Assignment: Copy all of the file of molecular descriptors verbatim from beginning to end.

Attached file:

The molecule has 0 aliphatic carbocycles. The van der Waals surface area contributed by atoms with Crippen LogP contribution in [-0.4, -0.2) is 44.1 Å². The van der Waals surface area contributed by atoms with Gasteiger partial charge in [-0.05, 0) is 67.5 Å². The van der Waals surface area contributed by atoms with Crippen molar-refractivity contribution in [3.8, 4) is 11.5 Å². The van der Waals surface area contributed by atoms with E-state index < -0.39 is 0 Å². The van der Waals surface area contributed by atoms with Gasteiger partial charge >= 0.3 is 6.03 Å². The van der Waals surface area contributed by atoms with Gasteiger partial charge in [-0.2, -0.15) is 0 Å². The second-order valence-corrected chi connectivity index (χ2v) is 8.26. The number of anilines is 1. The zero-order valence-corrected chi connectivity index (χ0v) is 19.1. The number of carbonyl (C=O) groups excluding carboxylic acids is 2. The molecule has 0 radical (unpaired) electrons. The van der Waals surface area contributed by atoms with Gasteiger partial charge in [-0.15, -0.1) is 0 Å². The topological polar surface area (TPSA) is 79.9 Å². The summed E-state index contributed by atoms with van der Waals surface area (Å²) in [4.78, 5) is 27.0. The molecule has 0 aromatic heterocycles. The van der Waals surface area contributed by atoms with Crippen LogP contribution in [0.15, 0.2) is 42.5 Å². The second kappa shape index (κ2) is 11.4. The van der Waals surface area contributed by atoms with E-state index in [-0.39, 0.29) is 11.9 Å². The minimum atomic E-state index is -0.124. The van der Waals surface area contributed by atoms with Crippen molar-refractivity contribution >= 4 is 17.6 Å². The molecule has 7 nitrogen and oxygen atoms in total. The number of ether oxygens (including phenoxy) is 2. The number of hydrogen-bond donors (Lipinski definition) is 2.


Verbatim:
The molecule has 0 aliphatic carbocycles. The van der Waals surface area contributed by atoms with Crippen LogP contribution in [-0.4, -0.2) is 44.1 Å². The van der Waals surface area contributed by atoms with Gasteiger partial charge in [-0.05, 0) is 67.5 Å². The van der Waals surface area contributed by atoms with Crippen molar-refractivity contribution in [3.8, 4) is 11.5 Å². The van der Waals surface area contributed by atoms with E-state index < -0.39 is 0 Å². The van der Waals surface area contributed by atoms with Gasteiger partial charge >= 0.3 is 6.03 Å². The van der Waals surface area contributed by atoms with Gasteiger partial charge in [-0.2, -0.15) is 0 Å². The second-order valence-corrected chi connectivity index (χ2v) is 8.26. The number of anilines is 1. The zero-order valence-corrected chi connectivity index (χ0v) is 19.1. The number of carbonyl (C=O) groups excluding carboxylic acids is 2. The molecule has 0 radical (unpaired) electrons. The van der Waals surface area contributed by atoms with Gasteiger partial charge in [-0.15, -0.1) is 0 Å². The topological polar surface area (TPSA) is 79.9 Å². The summed E-state index contributed by atoms with van der Waals surface area (Å²) in [4.78, 5) is 27.0. The molecule has 0 aromatic heterocycles. The van der Waals surface area contributed by atoms with Crippen LogP contribution in [0.15, 0.2) is 42.5 Å². The second kappa shape index (κ2) is 11.4. The van der Waals surface area contributed by atoms with E-state index in [-0.39, 0.29) is 11.9 Å². The minimum atomic E-state index is -0.124. The van der Waals surface area contributed by atoms with Crippen molar-refractivity contribution >= 4 is 17.6 Å². The molecule has 7 nitrogen and oxygen atoms in total. The number of ether oxygens (including phenoxy) is 2. The number of hydrogen-bond donors (Lipinski definition) is 2.